This first episode also featured some truly beautiful scenery, including an aerial shot of a post-apocalyptic shot of San Francisco (which, for what it’s worth, is also the setting for the post-apocalyptic Planet of the Apes). The world in this season feels more fleshed-out than in the first, and we get a better sense of its contours, as well as the conflicts that will rage across it. It remains to be seen how the conflicts among the various races will take shape, with consequences that will potentially be deadly for everyone involved.

Just as importantly, the characters also feel richer and more textured, and this no doubt stems from the fact that the actors themselves have matured. While Manu Bennett continues to chew scenery as the irrepressible and indomitable Druid Allanon, both Austin Butler and Ivana Baquero have really matured as actors since the first season. This is not to say that they weren’t perfectly capable in the first season, but in that case they definitely seemed a bit more of what one might expect from MTV. These characters feel like they actually belong in the grand landscapes in which they appear; in my view, this definitely bodes well for the development of both their characters and the series a whole.

All in all, this second season of The Shannara Chronicles feels like a more mature series. I’m sure that many of the Brooks purists out there will not be pleased, but as someone who has read the books for over 2 decades, I’m pleased with it. There’s a certain pleasure to be gained from the changes, and since the series has Brooks’s approval, I’m happy to go along with it.

Dissertation Days (57): An Overdue Update

Since I realized that it’d been over 2 weeks since I’d written an update on the Dissertation, I thought I’d take a hot second and do so. Things continue apace. I’m getting ready to submit a revised version of parts of Chapter 3 to the adviser, while I continue finishing up the readings themselves.

And, fortunately, I continue to make some really good progress on Chapter 4. The writing has been coming remarkably smoothly these last few weeks, and that is a huge relief. I now actually feel like I can get this whole project done and defended in the next 7 months, and that is also a tremendous relief.

There is something poetic about writing about the lost dreams of a a powerful woman and the feeling of melancholic utopia that that generates in the wake of 2016. It’s not that everything in the world has to line up neatly with the election and its aftermath, but it’s funny how very different it feels to write this dissertation now that an eminently qualified woman and her dreams of a better future were dashed. Not to mention the fact that when I began writing about a period in which an entire country trembled before the possibility of nuclear war I never dreamt I would be living such a reality.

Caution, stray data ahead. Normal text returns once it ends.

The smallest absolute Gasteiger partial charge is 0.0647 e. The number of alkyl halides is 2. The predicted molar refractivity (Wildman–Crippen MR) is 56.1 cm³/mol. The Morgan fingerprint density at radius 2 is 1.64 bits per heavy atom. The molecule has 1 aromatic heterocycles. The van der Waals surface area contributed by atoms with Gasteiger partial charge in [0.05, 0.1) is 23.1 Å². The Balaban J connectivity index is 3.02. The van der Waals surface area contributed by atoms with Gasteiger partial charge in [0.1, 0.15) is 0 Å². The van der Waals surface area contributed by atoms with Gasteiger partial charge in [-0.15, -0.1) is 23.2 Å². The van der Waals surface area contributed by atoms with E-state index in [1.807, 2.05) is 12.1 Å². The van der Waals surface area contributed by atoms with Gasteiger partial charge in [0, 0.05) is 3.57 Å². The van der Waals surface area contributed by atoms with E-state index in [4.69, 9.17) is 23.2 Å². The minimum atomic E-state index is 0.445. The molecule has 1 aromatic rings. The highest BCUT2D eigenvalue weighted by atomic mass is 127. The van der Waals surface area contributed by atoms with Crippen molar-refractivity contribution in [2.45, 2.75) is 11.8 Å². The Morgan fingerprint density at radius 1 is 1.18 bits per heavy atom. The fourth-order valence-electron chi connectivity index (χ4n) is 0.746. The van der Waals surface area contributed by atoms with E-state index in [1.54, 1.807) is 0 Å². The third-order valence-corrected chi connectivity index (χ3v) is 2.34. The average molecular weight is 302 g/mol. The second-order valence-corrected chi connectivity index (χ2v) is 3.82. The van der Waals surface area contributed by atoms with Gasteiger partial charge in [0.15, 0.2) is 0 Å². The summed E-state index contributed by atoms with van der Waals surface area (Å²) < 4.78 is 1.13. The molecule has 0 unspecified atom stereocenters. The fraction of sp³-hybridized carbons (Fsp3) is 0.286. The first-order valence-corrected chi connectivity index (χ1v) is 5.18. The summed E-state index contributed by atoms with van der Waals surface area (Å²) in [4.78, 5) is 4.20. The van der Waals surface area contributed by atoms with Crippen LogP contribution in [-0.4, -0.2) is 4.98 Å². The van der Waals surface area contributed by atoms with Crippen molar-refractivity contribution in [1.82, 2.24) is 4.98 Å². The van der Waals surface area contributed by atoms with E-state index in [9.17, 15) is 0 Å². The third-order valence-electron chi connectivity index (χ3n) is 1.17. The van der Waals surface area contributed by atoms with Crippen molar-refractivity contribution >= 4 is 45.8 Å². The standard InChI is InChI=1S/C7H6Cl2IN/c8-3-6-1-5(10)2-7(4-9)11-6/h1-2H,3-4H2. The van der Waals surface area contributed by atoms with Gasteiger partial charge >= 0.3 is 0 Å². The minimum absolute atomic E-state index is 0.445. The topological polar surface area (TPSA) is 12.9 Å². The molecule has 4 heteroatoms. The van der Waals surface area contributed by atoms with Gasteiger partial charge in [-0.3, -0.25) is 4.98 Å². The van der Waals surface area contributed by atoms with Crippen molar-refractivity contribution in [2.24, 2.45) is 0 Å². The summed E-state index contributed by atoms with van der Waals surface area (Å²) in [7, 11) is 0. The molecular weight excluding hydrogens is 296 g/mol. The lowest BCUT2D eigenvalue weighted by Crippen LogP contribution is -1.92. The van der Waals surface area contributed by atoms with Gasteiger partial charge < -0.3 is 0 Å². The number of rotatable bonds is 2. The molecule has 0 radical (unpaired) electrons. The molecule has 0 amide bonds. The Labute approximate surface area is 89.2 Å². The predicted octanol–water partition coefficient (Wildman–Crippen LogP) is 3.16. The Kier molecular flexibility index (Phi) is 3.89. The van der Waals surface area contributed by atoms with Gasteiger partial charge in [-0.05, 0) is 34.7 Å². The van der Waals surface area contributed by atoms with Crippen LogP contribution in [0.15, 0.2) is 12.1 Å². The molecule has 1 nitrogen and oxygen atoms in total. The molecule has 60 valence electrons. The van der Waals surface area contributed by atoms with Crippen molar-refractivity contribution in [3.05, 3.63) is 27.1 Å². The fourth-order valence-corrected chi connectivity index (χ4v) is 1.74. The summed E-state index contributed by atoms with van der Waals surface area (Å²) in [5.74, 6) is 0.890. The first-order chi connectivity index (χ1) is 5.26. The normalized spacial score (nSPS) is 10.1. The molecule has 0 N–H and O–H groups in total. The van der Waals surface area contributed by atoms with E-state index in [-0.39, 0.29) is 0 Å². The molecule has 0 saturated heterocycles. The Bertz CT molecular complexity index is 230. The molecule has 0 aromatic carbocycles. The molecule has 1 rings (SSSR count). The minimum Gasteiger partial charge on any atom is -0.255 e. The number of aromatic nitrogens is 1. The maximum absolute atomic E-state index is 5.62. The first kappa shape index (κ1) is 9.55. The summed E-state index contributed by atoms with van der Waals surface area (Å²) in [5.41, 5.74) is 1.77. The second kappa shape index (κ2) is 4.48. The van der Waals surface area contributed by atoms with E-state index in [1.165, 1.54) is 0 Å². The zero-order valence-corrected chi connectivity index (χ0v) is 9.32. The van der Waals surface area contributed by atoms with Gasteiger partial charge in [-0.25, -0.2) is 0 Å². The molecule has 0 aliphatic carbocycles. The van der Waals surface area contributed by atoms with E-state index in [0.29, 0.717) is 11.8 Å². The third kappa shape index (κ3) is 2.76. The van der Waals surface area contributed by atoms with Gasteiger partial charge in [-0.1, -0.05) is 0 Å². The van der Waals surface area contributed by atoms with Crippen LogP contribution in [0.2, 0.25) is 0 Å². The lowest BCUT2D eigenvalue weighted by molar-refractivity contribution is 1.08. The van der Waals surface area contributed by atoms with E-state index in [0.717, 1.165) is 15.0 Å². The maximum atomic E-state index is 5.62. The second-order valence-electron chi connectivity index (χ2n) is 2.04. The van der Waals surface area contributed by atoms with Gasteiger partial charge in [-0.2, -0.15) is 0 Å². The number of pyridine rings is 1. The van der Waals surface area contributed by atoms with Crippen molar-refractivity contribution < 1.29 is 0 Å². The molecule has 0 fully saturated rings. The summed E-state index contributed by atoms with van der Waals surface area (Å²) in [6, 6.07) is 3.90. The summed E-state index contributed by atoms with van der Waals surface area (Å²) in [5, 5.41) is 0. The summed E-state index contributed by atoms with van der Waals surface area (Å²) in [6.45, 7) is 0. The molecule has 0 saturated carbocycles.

Such, though, are the vagaries of a project that takes a couple of years to complete. Now that I’m almost done, I can take a bit more time to reflect on those larger questions. If nothing else, they’ll make a nice anecdote with which to open or close the book (when I finally get around to changing this beast into a monograph).

Overall, I’m very happy with the way this dissertation has taken shape. I’ve worked long and hard on it, and I feel like I’ve intellectually accomplished something. There are still a few more mile-markers to cross, but I do believe I can see the finish line, over there in the distance somewhere.

I plan to continue these little updates until the very end, but they may be a bit more sporadic. I have a lot of other writing projects going on, both on this blog and in the outside world, and I want to make sure they get the attention they deserve. In the meantime, you can always check my Twitter, since I usually tweet diss updates there.

Well, I’m off.

Keep writing, my beauties!

Special Edition: How I Misplaced my Faith

Metathesis

[5 minute read]

Last month, when teaching a Metathesis post I previously wrote about being a Catholic scholar, I felt like a bit of a fraud. My intention in using this post was to give my students a look at my research on a rare book they had examined for class. However, when one of my students immediately remarked that the book smelled “you know, like when you’re at Easter Mass, and the priest is using incense”, my response was one of disconnect, rather than recognition. Between submitting my syllabus for approval in April and teaching the content in September, I had misplaced my faith somewhere.

Somewhere, I say, but I know exactly where I misplaced it. I left it in the run-down Amtrak station in Schenectady, New York: a tiny room with a manual train schedule, a contaminated drinking fountain, and an air freshener that whined every…